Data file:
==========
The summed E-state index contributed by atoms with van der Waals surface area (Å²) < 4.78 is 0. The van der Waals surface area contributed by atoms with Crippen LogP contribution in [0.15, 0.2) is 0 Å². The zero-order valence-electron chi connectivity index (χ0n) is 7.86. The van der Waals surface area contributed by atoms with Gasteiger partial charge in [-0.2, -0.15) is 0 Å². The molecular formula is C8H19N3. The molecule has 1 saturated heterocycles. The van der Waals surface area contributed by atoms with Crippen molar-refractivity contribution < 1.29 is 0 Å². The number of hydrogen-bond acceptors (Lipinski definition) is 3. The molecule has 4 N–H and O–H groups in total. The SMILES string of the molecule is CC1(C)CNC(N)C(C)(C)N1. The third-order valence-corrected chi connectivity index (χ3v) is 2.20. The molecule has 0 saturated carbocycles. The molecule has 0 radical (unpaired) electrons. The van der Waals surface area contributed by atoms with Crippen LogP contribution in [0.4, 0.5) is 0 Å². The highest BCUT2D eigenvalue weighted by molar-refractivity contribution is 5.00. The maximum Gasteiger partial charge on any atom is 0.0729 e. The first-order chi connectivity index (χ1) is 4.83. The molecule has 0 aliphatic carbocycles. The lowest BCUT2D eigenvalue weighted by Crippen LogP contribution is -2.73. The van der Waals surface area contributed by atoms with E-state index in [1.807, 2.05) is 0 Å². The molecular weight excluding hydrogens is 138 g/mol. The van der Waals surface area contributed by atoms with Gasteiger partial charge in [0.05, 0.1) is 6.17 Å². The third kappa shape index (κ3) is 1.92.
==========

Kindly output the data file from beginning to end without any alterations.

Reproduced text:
The summed E-state index contributed by atoms with van der Waals surface area (Å²) < 4.78 is 0. The van der Waals surface area contributed by atoms with Crippen LogP contribution in [0.15, 0.2) is 0 Å². The zero-order valence-electron chi connectivity index (χ0n) is 7.86. The van der Waals surface area contributed by atoms with Gasteiger partial charge in [-0.2, -0.15) is 0 Å². The molecular formula is C8H19N3. The molecule has 1 saturated heterocycles. The van der Waals surface area contributed by atoms with Crippen molar-refractivity contribution < 1.29 is 0 Å². The number of hydrogen-bond acceptors (Lipinski definition) is 3. The molecule has 4 N–H and O–H groups in total. The SMILES string of the molecule is CC1(C)CNC(N)C(C)(C)N1. The third-order valence-corrected chi connectivity index (χ3v) is 2.20. The molecule has 0 saturated carbocycles. The molecule has 0 radical (unpaired) electrons. The van der Waals surface area contributed by atoms with Crippen LogP contribution in [0.4, 0.5) is 0 Å². The highest BCUT2D eigenvalue weighted by molar-refractivity contribution is 5.00. The maximum Gasteiger partial charge on any atom is 0.0729 e. The first-order chi connectivity index (χ1) is 4.83. The molecule has 0 aliphatic carbocycles. The lowest BCUT2D eigenvalue weighted by Crippen LogP contribution is -2.73. The van der Waals surface area contributed by atoms with E-state index in [1.807, 2.05) is 0 Å². The molecular weight excluding hydrogens is 138 g/mol. The van der Waals surface area contributed by atoms with Gasteiger partial charge in [0.05, 0.1) is 6.17 Å². The third kappa shape index (κ3) is 1.92.